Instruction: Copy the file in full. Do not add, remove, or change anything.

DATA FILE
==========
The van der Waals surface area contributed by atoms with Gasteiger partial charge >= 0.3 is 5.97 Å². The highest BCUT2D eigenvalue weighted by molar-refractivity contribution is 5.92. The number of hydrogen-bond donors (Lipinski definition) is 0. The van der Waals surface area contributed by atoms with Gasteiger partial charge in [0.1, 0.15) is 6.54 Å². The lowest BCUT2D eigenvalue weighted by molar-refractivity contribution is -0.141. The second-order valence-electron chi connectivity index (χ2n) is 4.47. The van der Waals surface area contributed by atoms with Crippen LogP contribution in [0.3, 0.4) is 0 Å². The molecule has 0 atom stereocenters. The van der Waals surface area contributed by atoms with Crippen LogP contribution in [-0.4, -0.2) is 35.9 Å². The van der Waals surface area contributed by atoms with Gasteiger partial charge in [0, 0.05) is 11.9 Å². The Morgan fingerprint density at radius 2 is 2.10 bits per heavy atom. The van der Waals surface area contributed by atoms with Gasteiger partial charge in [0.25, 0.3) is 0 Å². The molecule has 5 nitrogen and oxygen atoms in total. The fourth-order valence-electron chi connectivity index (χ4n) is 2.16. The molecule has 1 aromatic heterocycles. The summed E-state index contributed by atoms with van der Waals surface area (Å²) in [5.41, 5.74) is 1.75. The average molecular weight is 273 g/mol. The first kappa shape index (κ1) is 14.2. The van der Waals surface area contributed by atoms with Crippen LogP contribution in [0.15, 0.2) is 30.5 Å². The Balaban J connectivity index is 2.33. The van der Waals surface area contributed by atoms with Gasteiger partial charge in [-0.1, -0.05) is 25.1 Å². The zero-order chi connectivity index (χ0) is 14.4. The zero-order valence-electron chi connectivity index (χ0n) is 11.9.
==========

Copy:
The van der Waals surface area contributed by atoms with Gasteiger partial charge >= 0.3 is 5.97 Å². The highest BCUT2D eigenvalue weighted by molar-refractivity contribution is 5.92. The number of hydrogen-bond donors (Lipinski definition) is 0. The van der Waals surface area contributed by atoms with Gasteiger partial charge in [0.1, 0.15) is 6.54 Å². The lowest BCUT2D eigenvalue weighted by molar-refractivity contribution is -0.141. The second-order valence-electron chi connectivity index (χ2n) is 4.47. The van der Waals surface area contributed by atoms with Crippen LogP contribution in [0.3, 0.4) is 0 Å². The molecule has 0 atom stereocenters. The van der Waals surface area contributed by atoms with Crippen LogP contribution in [-0.4, -0.2) is 35.9 Å². The van der Waals surface area contributed by atoms with Gasteiger partial charge in [0, 0.05) is 11.9 Å². The Morgan fingerprint density at radius 2 is 2.10 bits per heavy atom. The van der Waals surface area contributed by atoms with Gasteiger partial charge in [0.25, 0.3) is 0 Å². The molecule has 5 nitrogen and oxygen atoms in total. The fourth-order valence-electron chi connectivity index (χ4n) is 2.16. The molecule has 1 aromatic heterocycles. The summed E-state index contributed by atoms with van der Waals surface area (Å²) in [5.41, 5.74) is 1.75. The average molecular weight is 273 g/mol. The first kappa shape index (κ1) is 14.2. The van der Waals surface area contributed by atoms with Crippen LogP contribution in [0.15, 0.2) is 30.5 Å². The Balaban J connectivity index is 2.33. The van der Waals surface area contributed by atoms with Gasteiger partial charge in [-0.1, -0.05) is 25.1 Å². The zero-order chi connectivity index (χ0) is 14.4. The zero-order valence-electron chi connectivity index (χ0n) is 11.9.